I shared passages with her. I talked to her about what I was reading. I talked impatiently to the nurses as they came in to check dare they interrupt our reading. I was transported and I used all my powers of communication to take my sister along on the journey to the past with me.

When my Dad showed up at the room to take over, I was shocked to see that three hours had passed. I was dismayed to find I could barely stand up after pretzling beside her beside for so long.

I put the book into the bottom drawer of my sister’s dresser. I told her I would be back later and we would read some more.

I will finish this story tomorrow, Tuesday March 20.

I'd like to do a little giveaway in honor of my sister.

I will be giving away two (2) $25.00 e-gift certificates to Barnes and Noble so that you can get your own copy of Pillars of the Earth...or whatever book your heart desires.

You can enter twice...once today and once tomorrow by leaving a comment here telling me if you have a memory of a loved one associated with a specific book.

I will use Random ORG on Saturday morning to post both winners. Winners will have 48 hours to send me their e-mail addresses. If you don't respond, I'll select a new winner(s) on Monday, March 25th.

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Mami2jcn said...

When I think about "Angela's Ashes", I think of my mother. She's not Irish, but her childhood was similar to Frank McCourt's.

mami2jcn at gmail dot com

Linda @ A La Carte said...

Oh Jenny this is a bittersweet memory and I'm glad your sharing it with us. I love reading and inherited this love from my Mom. Hugs, Linda

enthusiastically, dawn said...

Hi Jenny, The way a book can draw us close through story and bring us together in journey is such a powerful gift. I have experienced this with reading a series by Lauren St. John with my daughter. I miss the days we shared those moments. She reads solo now! Your sister's memory sounds precious- can't wait to her more! One can never have too many books, dahling.

Cheryl said...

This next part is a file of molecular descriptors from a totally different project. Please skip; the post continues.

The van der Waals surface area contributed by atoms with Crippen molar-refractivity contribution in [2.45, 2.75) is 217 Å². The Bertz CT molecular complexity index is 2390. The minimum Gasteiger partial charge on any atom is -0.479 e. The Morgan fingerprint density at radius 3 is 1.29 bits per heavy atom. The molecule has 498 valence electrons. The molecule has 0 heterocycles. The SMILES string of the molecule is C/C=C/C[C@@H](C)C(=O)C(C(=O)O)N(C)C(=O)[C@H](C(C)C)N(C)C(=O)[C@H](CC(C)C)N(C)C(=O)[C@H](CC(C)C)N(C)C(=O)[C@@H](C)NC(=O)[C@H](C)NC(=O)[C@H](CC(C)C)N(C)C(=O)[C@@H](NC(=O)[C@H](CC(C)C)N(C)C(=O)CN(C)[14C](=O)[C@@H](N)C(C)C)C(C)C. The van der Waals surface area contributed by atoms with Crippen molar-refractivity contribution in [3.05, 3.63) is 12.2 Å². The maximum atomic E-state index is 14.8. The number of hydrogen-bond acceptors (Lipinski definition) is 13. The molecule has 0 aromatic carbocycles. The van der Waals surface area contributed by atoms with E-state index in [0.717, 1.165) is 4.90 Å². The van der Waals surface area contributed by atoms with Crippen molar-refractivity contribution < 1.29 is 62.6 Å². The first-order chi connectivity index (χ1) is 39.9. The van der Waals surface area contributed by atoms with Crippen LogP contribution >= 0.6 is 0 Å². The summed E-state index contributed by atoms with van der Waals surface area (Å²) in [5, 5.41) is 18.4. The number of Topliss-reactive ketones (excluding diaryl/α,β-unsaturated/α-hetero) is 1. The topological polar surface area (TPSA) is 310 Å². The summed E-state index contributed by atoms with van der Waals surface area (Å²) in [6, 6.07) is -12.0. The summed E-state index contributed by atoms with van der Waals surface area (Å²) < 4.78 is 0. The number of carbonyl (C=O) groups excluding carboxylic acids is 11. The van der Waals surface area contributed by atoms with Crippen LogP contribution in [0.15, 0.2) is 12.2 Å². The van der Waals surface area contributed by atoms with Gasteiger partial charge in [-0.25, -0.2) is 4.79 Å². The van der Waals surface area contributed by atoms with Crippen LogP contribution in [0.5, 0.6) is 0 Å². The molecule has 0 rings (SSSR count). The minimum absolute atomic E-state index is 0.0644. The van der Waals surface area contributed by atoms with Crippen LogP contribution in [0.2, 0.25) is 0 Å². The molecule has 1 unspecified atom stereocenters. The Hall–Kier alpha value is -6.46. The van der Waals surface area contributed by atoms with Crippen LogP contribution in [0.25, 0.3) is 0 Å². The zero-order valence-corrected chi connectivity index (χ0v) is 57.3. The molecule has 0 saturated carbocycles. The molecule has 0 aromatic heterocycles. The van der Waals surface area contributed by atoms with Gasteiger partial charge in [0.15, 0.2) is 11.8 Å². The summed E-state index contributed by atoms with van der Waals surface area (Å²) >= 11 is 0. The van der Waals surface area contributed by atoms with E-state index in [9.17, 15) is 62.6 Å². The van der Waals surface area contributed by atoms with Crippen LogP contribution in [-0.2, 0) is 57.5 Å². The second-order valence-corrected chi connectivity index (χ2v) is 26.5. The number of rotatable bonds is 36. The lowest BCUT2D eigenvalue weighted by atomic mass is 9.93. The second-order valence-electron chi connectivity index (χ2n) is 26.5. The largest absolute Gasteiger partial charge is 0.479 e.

Aw, Jenny, this is such an amazing story you're revealing. Thank you for including us in this walk with you and your sister.

On February 9th I created a photo book for my 96 yo great aunt. On the 10th, I created another. Both were heading to print when I got the call that she'd died. I sent copies to her daughters and my mom. I have one of each for myself. Books bind us all together.

JMD said...

Thank you for being willing to share this.

Nezzy (Cow Patty Surprise) said...

My favorite book as a child was call Diggie or Diggy. I've tried to find it, my mother said it was from England.

Mom would read this story to me time and time again. I knew it and could recite the word but still Mama would read it to me when asked, like it was the first time.

Woohoo!!! I could do some damage with a gift certificate to Barnes and Noble!!!

Thank your for sharin' those beautiful memories of your sis with us sweetie.

God bless and have a wonderful evenin'!!! :o)

Tess Julia said...

What a touching experience. I'm a nurse and the most recent experience I had with a loss was a resident who recently passed away. She was a favorite of mine because her eyes would light up when she saw me. She insisted I read The Surgeon by Tess Gerritson when I expressed interest in it, so I did. I still think of her often, and of how quickly she declined in health. She really touched me, and sadly, she died without family, but not unloved.

ain't for city gals said...

How sweet Jenny..I want to tell you a little story...when my dad got sick he started reading...anything and everything I brought him...mostly about farming or Arizona pioneers. I really never had known him to read at all but he was just devouring books. It made my heart happy...waiting impatiently for the last of the story from you! ...xo

Sandy said...

I helped my good friend through three months of a horrible cancer... as painful as it was for her, it was very painful to watch her progression through it all until that last night in Hospice. Your memory of your sister was very touching.